If the seeds sprout, some more seeds of the same species are then dried a little bit more, and put in the germination chamber again. This is a process that’s repeated a few times to determine how much drying the seed can withstand. Drying is one way to extend a seed’s shelf life. Then, Wolkis tests if the seeds can survive sub-freezing temperatures, since cooling a seed is the other main way to push its expiration date. The seeds are sealed inside a square aluminum foil pack and put at negative 4 degrees Fahrenheit for three months. Then, it’s time to go into the germination chamber again, to check if the seeds are still alive. Seeds that survive this temperature and level of drying are hardy — like legumes, or possibly the seeds of the Ohiʻa tree, a native Hawaiian plant that has beautiful red, yellow, or orange flowers. Other seeds are more frail, and die when dried or frozen. Knowing which seeds are which is, of course, is crucial for preservation.
Clockwise from top: the native Hawaiian Ohiʻa tree; seedlings at the nursery; one of NTBG’s nurseries in Kaua’i.
The seedlings coming out of the germination chamber aren’t thrown out. Instead, they’re given to NTBG’s nurseries, where they’re planted and grown into plants. New seeds are then collected and stored in the bank — so the collection can be freshened up. “People think that I’m in the business of acquiring seeds and I totally am, but I’m also in the business of withdrawing seeds,” Wolkis says.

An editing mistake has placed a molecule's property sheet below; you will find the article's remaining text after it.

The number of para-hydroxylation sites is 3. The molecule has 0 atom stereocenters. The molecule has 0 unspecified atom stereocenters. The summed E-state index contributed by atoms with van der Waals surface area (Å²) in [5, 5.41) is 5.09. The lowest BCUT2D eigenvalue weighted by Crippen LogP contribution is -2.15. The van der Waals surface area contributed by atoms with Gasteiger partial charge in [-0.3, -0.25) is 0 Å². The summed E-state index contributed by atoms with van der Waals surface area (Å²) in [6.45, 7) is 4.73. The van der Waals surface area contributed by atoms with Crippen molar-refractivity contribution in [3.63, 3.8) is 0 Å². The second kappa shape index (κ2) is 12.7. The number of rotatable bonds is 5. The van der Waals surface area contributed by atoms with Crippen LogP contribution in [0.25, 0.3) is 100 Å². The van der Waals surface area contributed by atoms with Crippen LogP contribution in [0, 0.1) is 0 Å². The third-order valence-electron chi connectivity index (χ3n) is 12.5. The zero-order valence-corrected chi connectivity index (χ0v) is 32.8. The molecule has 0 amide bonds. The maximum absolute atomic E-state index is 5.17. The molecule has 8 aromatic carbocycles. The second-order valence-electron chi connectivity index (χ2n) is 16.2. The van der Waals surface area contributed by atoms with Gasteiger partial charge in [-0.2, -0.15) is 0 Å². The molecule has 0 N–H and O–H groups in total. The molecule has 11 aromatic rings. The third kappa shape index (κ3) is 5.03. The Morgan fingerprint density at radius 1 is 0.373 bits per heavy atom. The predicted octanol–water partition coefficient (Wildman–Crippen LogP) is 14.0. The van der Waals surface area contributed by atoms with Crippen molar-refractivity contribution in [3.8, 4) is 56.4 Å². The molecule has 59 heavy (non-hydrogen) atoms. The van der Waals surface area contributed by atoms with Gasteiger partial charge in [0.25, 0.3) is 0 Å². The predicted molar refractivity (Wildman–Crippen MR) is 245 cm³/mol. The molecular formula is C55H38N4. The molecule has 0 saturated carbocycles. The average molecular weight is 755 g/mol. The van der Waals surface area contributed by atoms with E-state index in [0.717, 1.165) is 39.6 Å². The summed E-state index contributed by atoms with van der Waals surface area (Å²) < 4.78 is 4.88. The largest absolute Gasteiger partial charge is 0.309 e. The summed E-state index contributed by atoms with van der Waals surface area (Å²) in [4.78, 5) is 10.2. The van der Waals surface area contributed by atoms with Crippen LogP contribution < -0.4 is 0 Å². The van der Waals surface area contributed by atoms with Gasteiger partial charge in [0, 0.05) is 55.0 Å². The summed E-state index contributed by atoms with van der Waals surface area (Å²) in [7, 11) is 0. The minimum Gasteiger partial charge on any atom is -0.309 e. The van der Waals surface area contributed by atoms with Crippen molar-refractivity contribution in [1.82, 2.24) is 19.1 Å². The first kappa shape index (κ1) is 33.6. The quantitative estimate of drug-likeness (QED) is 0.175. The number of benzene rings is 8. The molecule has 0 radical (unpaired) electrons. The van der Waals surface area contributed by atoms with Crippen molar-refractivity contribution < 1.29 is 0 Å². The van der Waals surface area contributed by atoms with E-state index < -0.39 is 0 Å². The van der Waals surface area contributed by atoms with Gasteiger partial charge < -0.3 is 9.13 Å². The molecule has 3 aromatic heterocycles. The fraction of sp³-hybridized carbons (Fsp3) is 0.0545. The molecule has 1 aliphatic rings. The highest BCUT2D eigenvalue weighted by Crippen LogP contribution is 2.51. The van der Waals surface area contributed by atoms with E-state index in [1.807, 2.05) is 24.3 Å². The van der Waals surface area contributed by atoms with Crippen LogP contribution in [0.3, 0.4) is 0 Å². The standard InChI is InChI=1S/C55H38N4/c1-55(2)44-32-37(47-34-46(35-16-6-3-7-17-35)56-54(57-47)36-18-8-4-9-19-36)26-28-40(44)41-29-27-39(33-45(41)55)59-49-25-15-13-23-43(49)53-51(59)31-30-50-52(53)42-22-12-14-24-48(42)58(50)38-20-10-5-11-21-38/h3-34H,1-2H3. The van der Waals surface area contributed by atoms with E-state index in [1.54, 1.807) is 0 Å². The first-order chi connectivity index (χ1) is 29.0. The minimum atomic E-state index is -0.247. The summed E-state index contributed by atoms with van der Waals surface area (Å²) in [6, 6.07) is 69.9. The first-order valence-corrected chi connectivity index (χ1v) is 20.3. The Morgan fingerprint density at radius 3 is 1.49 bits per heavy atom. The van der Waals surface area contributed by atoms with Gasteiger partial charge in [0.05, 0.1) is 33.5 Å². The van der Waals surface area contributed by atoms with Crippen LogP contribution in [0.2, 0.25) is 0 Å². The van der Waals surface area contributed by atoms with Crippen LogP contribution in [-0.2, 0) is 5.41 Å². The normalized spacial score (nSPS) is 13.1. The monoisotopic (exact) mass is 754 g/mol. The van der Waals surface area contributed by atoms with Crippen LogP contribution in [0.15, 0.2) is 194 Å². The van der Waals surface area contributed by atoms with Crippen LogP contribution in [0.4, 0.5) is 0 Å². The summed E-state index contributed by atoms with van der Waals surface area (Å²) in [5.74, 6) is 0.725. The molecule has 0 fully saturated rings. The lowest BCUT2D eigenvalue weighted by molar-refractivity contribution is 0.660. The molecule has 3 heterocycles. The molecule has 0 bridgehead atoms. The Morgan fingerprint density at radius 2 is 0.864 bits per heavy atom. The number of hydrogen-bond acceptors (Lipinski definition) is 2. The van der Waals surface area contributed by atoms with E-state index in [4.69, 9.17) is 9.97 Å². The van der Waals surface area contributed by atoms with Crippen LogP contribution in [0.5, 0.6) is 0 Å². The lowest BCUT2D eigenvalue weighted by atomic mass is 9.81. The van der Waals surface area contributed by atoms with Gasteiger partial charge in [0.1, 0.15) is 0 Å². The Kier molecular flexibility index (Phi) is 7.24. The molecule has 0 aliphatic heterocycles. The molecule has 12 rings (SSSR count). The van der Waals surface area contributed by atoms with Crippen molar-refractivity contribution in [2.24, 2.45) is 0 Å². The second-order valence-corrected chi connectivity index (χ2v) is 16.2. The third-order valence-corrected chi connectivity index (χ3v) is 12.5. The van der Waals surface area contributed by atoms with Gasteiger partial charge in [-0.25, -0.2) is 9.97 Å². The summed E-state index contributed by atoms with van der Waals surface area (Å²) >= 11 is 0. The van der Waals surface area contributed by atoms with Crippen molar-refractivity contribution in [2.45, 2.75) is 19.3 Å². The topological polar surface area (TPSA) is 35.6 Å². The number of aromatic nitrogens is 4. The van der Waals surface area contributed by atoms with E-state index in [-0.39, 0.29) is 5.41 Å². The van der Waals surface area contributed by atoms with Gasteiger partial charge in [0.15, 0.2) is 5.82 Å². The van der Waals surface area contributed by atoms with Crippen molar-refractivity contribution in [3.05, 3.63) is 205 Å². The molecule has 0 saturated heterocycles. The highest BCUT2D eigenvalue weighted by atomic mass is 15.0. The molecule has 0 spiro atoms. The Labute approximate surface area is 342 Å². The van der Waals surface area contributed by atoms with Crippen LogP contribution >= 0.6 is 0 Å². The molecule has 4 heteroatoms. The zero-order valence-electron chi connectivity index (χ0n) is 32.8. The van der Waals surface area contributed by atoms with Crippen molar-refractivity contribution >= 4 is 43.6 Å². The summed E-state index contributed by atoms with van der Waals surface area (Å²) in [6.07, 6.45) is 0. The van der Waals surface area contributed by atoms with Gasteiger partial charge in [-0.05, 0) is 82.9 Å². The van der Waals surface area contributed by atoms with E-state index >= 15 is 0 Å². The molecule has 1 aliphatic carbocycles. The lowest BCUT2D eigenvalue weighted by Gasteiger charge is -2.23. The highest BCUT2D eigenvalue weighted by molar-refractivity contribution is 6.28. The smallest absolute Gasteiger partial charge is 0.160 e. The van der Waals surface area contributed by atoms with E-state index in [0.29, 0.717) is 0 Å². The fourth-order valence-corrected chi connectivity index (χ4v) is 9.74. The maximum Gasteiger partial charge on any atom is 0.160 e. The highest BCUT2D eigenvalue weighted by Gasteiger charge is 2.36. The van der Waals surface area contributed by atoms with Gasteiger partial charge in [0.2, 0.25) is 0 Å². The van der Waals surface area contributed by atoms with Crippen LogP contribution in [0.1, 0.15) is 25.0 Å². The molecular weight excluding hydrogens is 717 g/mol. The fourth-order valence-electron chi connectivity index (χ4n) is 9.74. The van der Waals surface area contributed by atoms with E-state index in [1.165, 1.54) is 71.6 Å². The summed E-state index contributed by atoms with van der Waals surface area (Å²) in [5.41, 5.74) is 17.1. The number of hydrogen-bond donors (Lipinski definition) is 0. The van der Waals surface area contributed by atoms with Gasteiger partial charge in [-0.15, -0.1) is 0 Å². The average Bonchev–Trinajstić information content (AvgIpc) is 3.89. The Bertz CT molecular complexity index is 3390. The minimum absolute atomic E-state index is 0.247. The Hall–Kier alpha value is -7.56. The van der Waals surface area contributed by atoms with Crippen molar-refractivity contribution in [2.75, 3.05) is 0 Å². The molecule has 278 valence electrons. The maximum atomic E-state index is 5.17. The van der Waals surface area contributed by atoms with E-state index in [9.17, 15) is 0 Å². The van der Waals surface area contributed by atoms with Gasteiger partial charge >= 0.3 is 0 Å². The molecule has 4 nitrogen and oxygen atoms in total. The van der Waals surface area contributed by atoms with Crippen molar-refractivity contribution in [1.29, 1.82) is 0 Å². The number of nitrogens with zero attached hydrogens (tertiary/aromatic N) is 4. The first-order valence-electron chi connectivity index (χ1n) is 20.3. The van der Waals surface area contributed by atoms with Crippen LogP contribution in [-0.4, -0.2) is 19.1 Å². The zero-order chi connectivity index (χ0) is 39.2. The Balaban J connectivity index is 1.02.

Once Wolkis determines what kind of seed he’s dealing with — and decides whether to store it at negative 4 degrees Fahrenheit or negative 112 degrees Fahrenheit — the seeds are taken out of the freezer and into the germination chamber after one year. Then, generally, the seeds are tested again after two years, five years, 10 years, and then every 10 years after that — though the process may vary, depending on how many seeds the bank has. It’s an unending process that’s allowing Wolkis to really understand how far these seeds can go, to make sure they’re still alive when they’ll be needed to replant Hawaii’s forests. After all, if you’re storing seeds of species that might have already gone extinct in the wild, you want to make sure the seeds are still viable.
Next, Wolkis is going to experiment with liquid nitrogen, which is negative 321 degrees Fahrenheit. That’s so cold that the moisture in the seed freezes so rapidly that it doesn’t leave time for ice crystals to form. That’s good news because ice crystals are lethal to cells. Using liquid nitrogen could be the solution to storing particularly frail seeds that can’t withstand freezing at higher temperatures. The first seeds to get the liquid nitrogen treatment will be those of the critically endangered native plant Phyllostegia electra.
Maybe if Wolkis succeeds, its seeds will be safely stored for many years to come — until it's time to replant them, allowing the plant's elongated white flowers to dot Hawaii's forests once again.
Photography by Alessandra Potenza / The Verge